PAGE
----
« All Episodes

Two Common Questions from Early Career Developers

Published 7/13/2016

In today's episode, we'll talk about two common questions from early-career developers.

Today's episode is sponsored by WooCommerce! WooCommerce is customizable eCommerce built on WordPress, and is powering 30% of all online stores. Use the code "developertea" to get 25% off at WooCommerce.com now!

And lastly...

Please take a moment and subscribe and review the show! Click here to review Developer Tea in iTunes.

Transcript (Generated by OpenAI Whisper)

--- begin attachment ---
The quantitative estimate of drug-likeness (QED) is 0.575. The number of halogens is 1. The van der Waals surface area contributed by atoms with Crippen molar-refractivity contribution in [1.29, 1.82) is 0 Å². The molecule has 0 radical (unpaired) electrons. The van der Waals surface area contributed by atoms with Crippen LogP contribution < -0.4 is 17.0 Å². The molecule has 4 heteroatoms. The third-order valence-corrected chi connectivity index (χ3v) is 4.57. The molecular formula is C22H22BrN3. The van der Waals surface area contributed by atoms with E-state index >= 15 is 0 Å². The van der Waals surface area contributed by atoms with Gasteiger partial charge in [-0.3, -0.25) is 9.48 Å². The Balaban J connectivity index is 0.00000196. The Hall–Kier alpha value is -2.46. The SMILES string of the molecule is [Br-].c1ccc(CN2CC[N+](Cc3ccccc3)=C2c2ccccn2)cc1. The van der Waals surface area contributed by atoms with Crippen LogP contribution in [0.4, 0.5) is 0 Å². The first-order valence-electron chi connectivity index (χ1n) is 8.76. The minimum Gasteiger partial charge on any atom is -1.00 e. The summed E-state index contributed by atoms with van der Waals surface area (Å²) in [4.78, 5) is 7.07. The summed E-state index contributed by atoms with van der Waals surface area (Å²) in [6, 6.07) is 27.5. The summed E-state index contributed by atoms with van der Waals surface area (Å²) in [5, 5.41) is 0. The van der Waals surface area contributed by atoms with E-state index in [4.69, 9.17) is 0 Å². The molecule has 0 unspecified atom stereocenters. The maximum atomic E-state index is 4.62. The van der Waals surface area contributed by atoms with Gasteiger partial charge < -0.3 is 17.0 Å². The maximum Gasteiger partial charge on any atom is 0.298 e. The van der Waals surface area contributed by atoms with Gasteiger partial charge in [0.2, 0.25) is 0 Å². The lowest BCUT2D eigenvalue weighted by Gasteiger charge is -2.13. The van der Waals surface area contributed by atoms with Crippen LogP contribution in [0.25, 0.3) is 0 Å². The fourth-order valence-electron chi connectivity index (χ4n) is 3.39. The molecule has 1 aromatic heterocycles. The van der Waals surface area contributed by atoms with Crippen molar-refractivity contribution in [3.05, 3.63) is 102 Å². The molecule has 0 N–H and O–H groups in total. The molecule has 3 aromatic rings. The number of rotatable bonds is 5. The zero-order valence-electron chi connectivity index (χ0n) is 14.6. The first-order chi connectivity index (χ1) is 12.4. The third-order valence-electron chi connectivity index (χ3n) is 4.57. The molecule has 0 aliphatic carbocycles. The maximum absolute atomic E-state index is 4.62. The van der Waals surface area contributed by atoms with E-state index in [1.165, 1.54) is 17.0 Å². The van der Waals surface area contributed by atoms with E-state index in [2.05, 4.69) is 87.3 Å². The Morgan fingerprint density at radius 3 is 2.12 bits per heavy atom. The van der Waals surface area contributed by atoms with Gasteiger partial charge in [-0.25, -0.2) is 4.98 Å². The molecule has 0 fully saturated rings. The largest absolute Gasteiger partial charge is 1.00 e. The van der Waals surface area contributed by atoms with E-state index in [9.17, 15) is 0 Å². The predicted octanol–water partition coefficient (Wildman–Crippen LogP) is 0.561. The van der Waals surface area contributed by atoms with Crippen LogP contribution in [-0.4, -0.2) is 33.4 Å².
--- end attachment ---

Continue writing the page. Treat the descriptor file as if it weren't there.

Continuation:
Hey everyone and welcome to Developer Tea. My name is Jonathan Cutrell and in today's episode I'm going to be answering some commonly asked questions for early stage developer careers. Today's episode is brought to you by Wu Commerce. That's our sponsor for the day. Wu Commerce is customizable e-commerce built on top of WordPress. We will talk more about what Wu Commerce has to offer to developer T-listeners later on in today's episode. But first I want to jump straight into these two questions that I see all the time. You know I go on different various forums, Reddit is a pretty popular one on Twitter, coming into my inbox from people that I know tons of places that these questions are coming from. And these are two questions that I hear pretty much every single week from developers who are starting out early in their careers. Whether it's an internship or a first job, these are two questions that I hear. And I want to address them because I think it's incredibly important for early stage Developer To know the answers to these questions how they should act in these situations. Now these aren't the questions that you may be expecting. You might be expecting the question about what language should I learn. We aren't going to cover that today. We also aren't going to cover what should I build. We've talked about some of those things in the past. We will talk about those things again in the future. But today we're talking about two totally different things, even though those are also really common questions from early career stages what we're talking about here, early career stage developers. So I want to jump straight into this first question. And that is my manager is doing something that I don't like. That's the basis for this question. My manager is doing something that rubs me the wrong way. So an example of this. I saw recently someone asked this question, my manager is a conspiracy theorist. And they're talking about these conspiracy theories all the time at work around me. And the one time I spoke up, my manager didn't like that all that much. They said that I must like to lecture people. There are many versions of this same question. My manager is doing something that I don't like. Now let me be very clear about this question. I'm not talking about situations where your manager is actively abusing you in some way, whether they're lying to their superiors about your performance or harassing you in some way. That's not the type of thing that we're talking about here. We're talking about incompatibilities between you and your manager. Maybe your manager sees everything as if it needs to be done very quickly. Or maybe your manager is unrealistic about how long it takes to do something. Or maybe you wish that your manager was more actively involved with you at your job. Maybe you want a little bit more guidance from them and they aren't offering it. Hopefully I have hit on something that you have experienced in your career. If you're an experienced developer who has been in the job market for quite a while, if you've been hired by many different managers, if you worked under a lot of different people, then you know that this isn't the last time that these early career developers are going to experience something that rubs them the wrong way. So the question is how do you deal with it? How do you deal with it? What should I do? I have two simple answers to this specific question and then we'll go to the next question after a quick sponsor break. The first answer for a manager who's doing something that rubs you in a slightly wrong way is to understand that everybody is different. I know that sounds like a cookie cutter answer, but everybody is different. And therefore, this is the important part. Everybody has different motivations. In other words, people don't often do something for absolutely no reason. There's often a reason driving what a person chooses to do with their time with their energy. So if you can understand the reason your manager is doing something that you don't like, then maybe you can start to understand how to either number one, shift their behavior in some way. Or even better, number two, grow your empathy for that person. In the case of a conspiracy theorist, for example, you might be able to dissect that situation and understand that that person is maybe fearful or maybe they actually do have some insights that you haven't really thought about. Maybe they can open your mind up a little bit. Now I am not a conspiracy theorist, so hopefully you aren't getting that from this episode. But the idea here is to not necessarily look at your manager as just someone who plays a role in your life, but to understand that you are also a person playing a role in their life. Sometimes the best thing that you can do is listen quietly. I recently heard a fantastic quote that was attributed to Plato. He said, the wise man speaks when he has something to say. The fool speaks because he has to say something. So it is very often the wise decision to simply say nothing. So that's the first part of the answer. Everyone is different and therefore everyone has different motivations. The second part of the answer to the question, how do I deal with people who are rubbing me the wrong way, particularly if it's my boss, is to remember that everyone has something that others disagree with. Every person you meet, there is something that you believe that they do not believe. But respect and relationships are not built on top of the concept that we align on every single belief. They're not built on top of the idea that you are going to act in a way that I like every single day, every moment of every day. Great relationships are built on top of the fact that I respect you, even though you are different than me. I respect particular things about you and I know that I can learn from you, even though I may not agree with everything you have to say. Now this may sound elementary, but this is a huge, huge concept that becomes difficult practically speaking to apply on a day-to-day basis because the feelings of annoyance and the feelings of frustration and incompatibility, those feelings are difficult to see past. But your responsibility as a great developer, no matter what stage of your career, is to learn to respect people even in your differences. And remember that humility is key. You always have something to learn. If you disagree with someone else, it is quite possible that you are the one that's wrong. So in the case that your manager is bothering you, remember all of these things. Remember that you still have so much to learn. Regardless of what stage of your career you're in, but especially early in your career, you have so much that you can learn both from your manager and from the situation, from the difficulty of the situation. I said in a previous episode recently that every time you come up to an obstacle, that is an opportunity to learn. This is another opportunity because this is an obstacle in the way that you think, in the way that your day is going, when you deal with someone who bothers you, who frustrates you, who rubs you the wrong way, that is an opportunity for you to learn. We're going to take a quick sponsor break and then we're going to come back and talk about the second question for early career developers. Today's episode is sponsored by WooCommerce.com. WooCommerce is customizable e-commerce built on WordPress. They launched in 2011 and then they were required by automatic last year and it's developed and supported by a fully distributed and global team. They power over 30% of all online stores. That's a huge number of online stores. It is the world's most popular e-commerce platform. It's built on top of WordPress and its open source, fully customizable and it's unlike any out of the box solutions because you can build a unique store to suit your specific business needs. There's no limits. That's the idea behind open source. WooCommerce supports selling pretty much anything you can imagine. Physical products, digital downloads, subscriptions, memberships, service and accommodation bookings. It even does ticketing. It integrates with major payment gateways and e-commerce service providers like PayPal, Stripe, the Postal Service, United States Postal Service and Royal Mail as well as hundreds of local services. It's free to set up with no monthly fees and there is a guided install for setup with WooCommerce you own your data forever. Now if you use the code Developer Teaat checkout, you get 25% off on WooCommerce.com. That's the code Developer Tea, no spaces, head over to WooCommerce.com and of course that link and that special code can be found in the show notes at spec.fm. Thank you so much for sponsoring the show, WooCommerce. In today's episode we're talking about questions that I've received many, many times from early career developers. These questions come in different specific formats but they follow the same general cadence. The first one was my manager is doing something that I don't like. I don't get along with my manager for some reason and of course we clarified that that doesn't include situations where your manager is being abusive to you or otherwise harassing you. Question number two is kind of a tricky one. The question goes like this. The work that I'm doing in my job or the work that I'm doing in my internship isn't what I thought I would be doing or even better. The work that I'm doing in my job or in my internship isn't the kind of work that I want to be doing. This question comes along all the time especially from interns because you expect to do one thing going into an internship and you end up doing something different. You expect to be doing full stack development but then when you get into your internship you start doing front end bug fixes or only CSS. For me when I went to my first internship I thought I was going to be a designer. I had only created my first website for example to show off the design work I had done. I quickly learned from my internship coordinator that I was actually going to be a front end developer intern. I didn't know the difference between these two things. One sounded a lot like the other. I thought I was going to be working primarily with design. Back then I thought that meant creating websites and Photoshop. That's what I thought I was going to be doing in my internship and I couldn't have been more wrong. In fact there were only a few instances where I did anything design related at all and most of that was just cutting up PSDs. That's how long ago my internship was. So I've got some general thoughts about this question. I don't have any specific typed out notes for this one but I do have some general thoughts. My first thought is that your job in the future is not going to be predictable. You're going to go into a job with a job title thinking that you're going to be doing one thing. If your company that you're working for is sufficiently small, in other words if you aren't working for a major corporation, one of the big tech corporations like Google or something like that. Then your title as a developer means that you do a lot of different things with code. There's going to be some people who disagree with this idea. If you go and work for a large company like Google by the way, you may have a very specific project that takes a significant portion of your energy for the foreseeable future. That's why I'm saying that there's a big difference between these larger tech giants that hire people for more specific jobs and the smaller companies like agency work for example that hire people for more general knowledge. At Whiteboard we hire developers and you work on different stuff every single day. So when you are in your early stage of your career, if you're in an internship or if you are just freshly hired for your first job, treat that position like you would any other job. In other words, you don't get hired to do what you want to do. You get hired because the employer has things for you to do. In other words, when you get hired, you are not setting the terms. You and your employer agree on certain terms and then you begin working for your employer. Now, if your terms lay out very specifically, you know, the exact technology that you're going to be working with, which is extremely uncommon, by the way. But if the terms lay that out and they say that, you know, if we change the technology that this person is using, then this contract is null and void or something like that. Which again, this is very uncommon to see that kind of thing. Typically you're going to see that in contract positions where a contract is coming in and they have to be hired for a very specific type of work. But if you're at an internship or if you are a full-time employee, then one of your fundamental skills is flexibility. If you are inflexible, if you decide that you don't want to do whatever it is that your employer is asking you to do, then prepare to be fired. Now, that's a harsh reality. But if you go into an internship thinking that the internship is crafted only for you, then you're missing the point of the economics of a hiring decision. A company hires a person to be valuable to that company. Now, a company may invest in their employees in their long-term career trajectory and it certainly is not off limits for you to go and talk to your manager about the types of work that you want to do. In fact, I've had that happen at Whiteboard multiple times and typically we are happy to work with those employees to help move them, shift them around into things that they enjoy doing. A happy employee is going to work much better than an unhappy employee. But in every single case where that worked out well for the worker and for us as the employer in every single case, that worker proved that they would do the work necessary to be a good worker, regardless of what that work is. In other words, if you are an intern and someone asks you to take out the trash and you respond by saying that's not in your job description, then your career path is going to be a long and bumpy road. The best advice I can give you, especially if you are early in your career, but this goes for everyone. People who are late in their careers, they know this is true anyway. The best advice I can give you is to excel at whatever is in front of you to do. Be excellent at everything you put your hands to. And if you think that you can't be excellent at taking the trash out, trust me, there are ways to fail at just about everything. The gap between good enough and excellent is relatively small. It doesn't take a lot to become excellent. It takes effort. It takes attention to detail. It takes caring and actually investing in what you are doing. If you aren't doing those things, then once again, your career path is not going to be as happy of a road as it could be. So if you feel like you're doing something that is outside of your normal job description, outside of what you thought you were going to be doing, that is a legitimate concern. I don't want to downplay the concern because there are things that you should be aware of when you're going into a job. Did they lie to you? Did they try to tell you that you were going to be able to do something that now they're just pulling the rug out from under your feet? Or are they actually shifting because of a business reason? And you need to talk to your manager about that. Say, hey, I know that I was intended to do this kind of work. I am happy to do this other kind of work that you're asking me to do if that is the best use of my resources and my time for the company. The relational equity that you will build by simply saying those kinds of words to your manager, the relational equity will be far more valuable than any experience you could gain in a couple of months worth of time. I hope that this episode has been inspiring and I hope that I've answered some questions, maybe some concerns for those of you who are in this stage of your career. You are not alone in your questions and if you want to ask me a specific question, please reach out to me directly. You can reach me at Developer Tea at gmail.com. You can also join me on the spec Slack community by going to spec.fm slash slack that is free to everyone who listens to a spec show and all of the spec hosts are actually in that slack community. So go and check it out. Spec.fm slash slack. Thank you again to today's sponsor, WuCommerce, to get 25% off the world's most popular e-commerce platform, go to WuCommerce.com today and use the code Developer Tea at checkout. WuCommerce is e-commerce built on top of WordPress. So go and check it out WuCommerce. Of course, that link and all other relevant links from today's episode can be found in the show notes at spec.fm. Thanks so much for listening to today's episode of Developer Tea and until next time, enjoy your tea.